Friday, August 27, 2010

"They Also Serve Who Only Stand and Wait"

John Milton, a seventeenth-century English poet, observed that “They also serve who only stand and wait.” Milton closed the sonnet, “On His Blindness,” with these words because he realized that those who accept the “mild yoke” placed upon them are among the most content and fulfilled. Calpurnia was such person. So is RyAnne Noss.

I began this Blog, “In Atticus’ Shoes,” with the story of an unknown soldier in Japan after the U. S. firebombed, then atomic-bombed Japan into surrender. That G.I. gave a desperate mother some powdered milk, and his gift saved a life. Years later, that infant, saved by one G.I., thanked Americans for her life. With this blog on August 27, 2010, I return again to the soldier who has never been far from the spirit of the posts.

RyAnne Noss, with a Ph.D. in Chemical Engineering, married a soldier who served eight tours of duty before sustaining a TBI—traumatic brain injury. Scott, her husband, fit and brave and active, no longer exists except somewhere inside a body that requires constant care. Many women would have walked away. RyAnne has not. She put her career, ambitions, and desires on hold to care for her Scott.

She is not alone. Eric Edmundson’s parents, Ed and Beth, and Eric’s wife, Stephanie, have sacrificed their financial security and ransomed their futures to restore Eric to the best possible state he can attain. Ivonne Thompson is another like RyAnne. Each of these individuals, so eloquently and movingly portrayed on “NOW,” a PBS program November 20, 2009, has put aside personal agendas. Each has elected to serve by standing for a loved one and waiting for miracles in the form of a single laugh, a step taken, a glance of recognition. Each care-giver bears the yoke—although I could never conceive of it as mild, as Milton did his blindness—because each is in the service of something greater: a life. And each proves his courage and conviction every day.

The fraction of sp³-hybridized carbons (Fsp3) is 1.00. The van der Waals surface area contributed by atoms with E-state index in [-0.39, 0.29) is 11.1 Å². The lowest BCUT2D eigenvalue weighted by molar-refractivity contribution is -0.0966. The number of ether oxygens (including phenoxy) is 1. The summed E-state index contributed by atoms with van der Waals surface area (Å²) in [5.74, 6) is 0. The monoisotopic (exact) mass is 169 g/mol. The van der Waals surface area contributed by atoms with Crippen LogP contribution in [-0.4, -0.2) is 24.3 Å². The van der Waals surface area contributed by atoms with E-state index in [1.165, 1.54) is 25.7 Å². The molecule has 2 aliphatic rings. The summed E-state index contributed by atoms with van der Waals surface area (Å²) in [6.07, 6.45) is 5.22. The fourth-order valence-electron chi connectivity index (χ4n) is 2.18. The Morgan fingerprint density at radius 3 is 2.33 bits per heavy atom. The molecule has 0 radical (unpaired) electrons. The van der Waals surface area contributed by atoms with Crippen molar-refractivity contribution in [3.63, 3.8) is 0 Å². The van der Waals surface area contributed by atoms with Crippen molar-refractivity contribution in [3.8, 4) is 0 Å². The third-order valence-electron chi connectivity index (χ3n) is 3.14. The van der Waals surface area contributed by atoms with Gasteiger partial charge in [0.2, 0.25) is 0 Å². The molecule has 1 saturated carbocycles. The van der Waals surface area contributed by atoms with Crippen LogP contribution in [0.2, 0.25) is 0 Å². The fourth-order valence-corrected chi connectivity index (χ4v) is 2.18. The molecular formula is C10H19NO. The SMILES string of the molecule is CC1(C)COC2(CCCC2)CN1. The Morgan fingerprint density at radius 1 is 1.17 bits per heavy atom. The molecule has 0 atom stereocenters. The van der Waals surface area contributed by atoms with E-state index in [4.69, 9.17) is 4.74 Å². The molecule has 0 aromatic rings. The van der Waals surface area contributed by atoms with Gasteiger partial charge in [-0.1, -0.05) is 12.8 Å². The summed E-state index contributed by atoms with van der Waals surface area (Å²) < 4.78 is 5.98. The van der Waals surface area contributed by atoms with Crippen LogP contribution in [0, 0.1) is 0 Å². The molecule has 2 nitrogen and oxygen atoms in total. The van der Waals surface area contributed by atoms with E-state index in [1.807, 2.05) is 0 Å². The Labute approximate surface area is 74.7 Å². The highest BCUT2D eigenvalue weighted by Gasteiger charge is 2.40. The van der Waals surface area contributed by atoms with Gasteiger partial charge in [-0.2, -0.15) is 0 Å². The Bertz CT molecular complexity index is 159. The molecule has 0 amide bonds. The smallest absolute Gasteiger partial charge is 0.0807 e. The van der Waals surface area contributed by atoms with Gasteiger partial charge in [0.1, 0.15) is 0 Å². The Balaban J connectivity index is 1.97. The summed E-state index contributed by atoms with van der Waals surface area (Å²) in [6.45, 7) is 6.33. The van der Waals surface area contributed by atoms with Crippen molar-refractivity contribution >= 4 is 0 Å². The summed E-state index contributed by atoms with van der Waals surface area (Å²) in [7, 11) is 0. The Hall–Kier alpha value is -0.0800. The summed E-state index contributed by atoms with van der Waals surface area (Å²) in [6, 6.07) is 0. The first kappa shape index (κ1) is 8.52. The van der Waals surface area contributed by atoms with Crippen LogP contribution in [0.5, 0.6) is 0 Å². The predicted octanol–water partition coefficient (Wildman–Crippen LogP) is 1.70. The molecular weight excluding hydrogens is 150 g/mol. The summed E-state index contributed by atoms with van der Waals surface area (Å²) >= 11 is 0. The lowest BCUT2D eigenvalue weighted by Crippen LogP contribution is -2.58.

To learn more about RyAnne Noss, Ed and Beth Edmundson, Stephanie Edmundson, and Ivonne Thompson, as well as the soldiers who inspire them, visit http://www.pbs.org/now/shows/547/transcript.html where you can read the transcript of “Who’s Helping Our Wounded Vets?” a program featuring Senior Correspondent Maria Hinojoso and produced by Abigail Leonard. I believe that you may even want to buy a DVD of this program because the story will inspire you. You will feel proud that there are such selfless, loving Americans living among us and caring for the most severely wounded soldiers who used their courage for us.